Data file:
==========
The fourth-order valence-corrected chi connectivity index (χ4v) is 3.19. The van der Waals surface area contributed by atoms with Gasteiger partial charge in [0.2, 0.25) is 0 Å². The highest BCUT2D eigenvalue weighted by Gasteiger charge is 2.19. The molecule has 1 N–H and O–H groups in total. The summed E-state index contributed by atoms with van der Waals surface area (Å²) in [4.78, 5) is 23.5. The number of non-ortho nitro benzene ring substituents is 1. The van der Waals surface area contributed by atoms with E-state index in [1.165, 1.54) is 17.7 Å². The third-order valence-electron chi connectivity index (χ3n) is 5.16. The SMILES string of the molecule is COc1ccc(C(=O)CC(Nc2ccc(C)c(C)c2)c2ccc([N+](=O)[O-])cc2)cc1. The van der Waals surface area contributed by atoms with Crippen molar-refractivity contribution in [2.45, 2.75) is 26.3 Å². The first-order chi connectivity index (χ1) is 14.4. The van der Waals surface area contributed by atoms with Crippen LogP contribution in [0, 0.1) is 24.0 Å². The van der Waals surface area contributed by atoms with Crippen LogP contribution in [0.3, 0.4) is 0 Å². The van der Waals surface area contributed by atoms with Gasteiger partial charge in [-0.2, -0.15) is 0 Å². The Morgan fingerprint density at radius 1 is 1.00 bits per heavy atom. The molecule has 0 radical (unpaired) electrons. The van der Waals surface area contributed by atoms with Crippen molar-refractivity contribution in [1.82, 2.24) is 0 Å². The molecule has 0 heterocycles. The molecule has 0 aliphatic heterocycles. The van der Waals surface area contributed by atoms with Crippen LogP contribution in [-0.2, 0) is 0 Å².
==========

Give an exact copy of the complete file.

The fourth-order valence-corrected chi connectivity index (χ4v) is 3.19. The van der Waals surface area contributed by atoms with Gasteiger partial charge in [0.2, 0.25) is 0 Å². The highest BCUT2D eigenvalue weighted by Gasteiger charge is 2.19. The molecule has 1 N–H and O–H groups in total. The summed E-state index contributed by atoms with van der Waals surface area (Å²) in [4.78, 5) is 23.5. The number of non-ortho nitro benzene ring substituents is 1. The van der Waals surface area contributed by atoms with E-state index in [1.165, 1.54) is 17.7 Å². The third-order valence-electron chi connectivity index (χ3n) is 5.16. The SMILES string of the molecule is COc1ccc(C(=O)CC(Nc2ccc(C)c(C)c2)c2ccc([N+](=O)[O-])cc2)cc1. The van der Waals surface area contributed by atoms with Crippen molar-refractivity contribution in [2.45, 2.75) is 26.3 Å². The first-order chi connectivity index (χ1) is 14.4. The van der Waals surface area contributed by atoms with Crippen LogP contribution in [0, 0.1) is 24.0 Å². The van der Waals surface area contributed by atoms with Crippen LogP contribution in [0.3, 0.4) is 0 Å². The van der Waals surface area contributed by atoms with Gasteiger partial charge in [-0.2, -0.15) is 0 Å². The Morgan fingerprint density at radius 1 is 1.00 bits per heavy atom. The molecule has 0 radical (unpaired) electrons. The van der Waals surface area contributed by atoms with Crippen molar-refractivity contribution in [1.82, 2.24) is 0 Å². The molecule has 0 heterocycles. The molecule has 0 aliphatic heterocycles. The van der Waals surface area contributed by atoms with Crippen LogP contribution in [-0.2, 0) is 0 Å².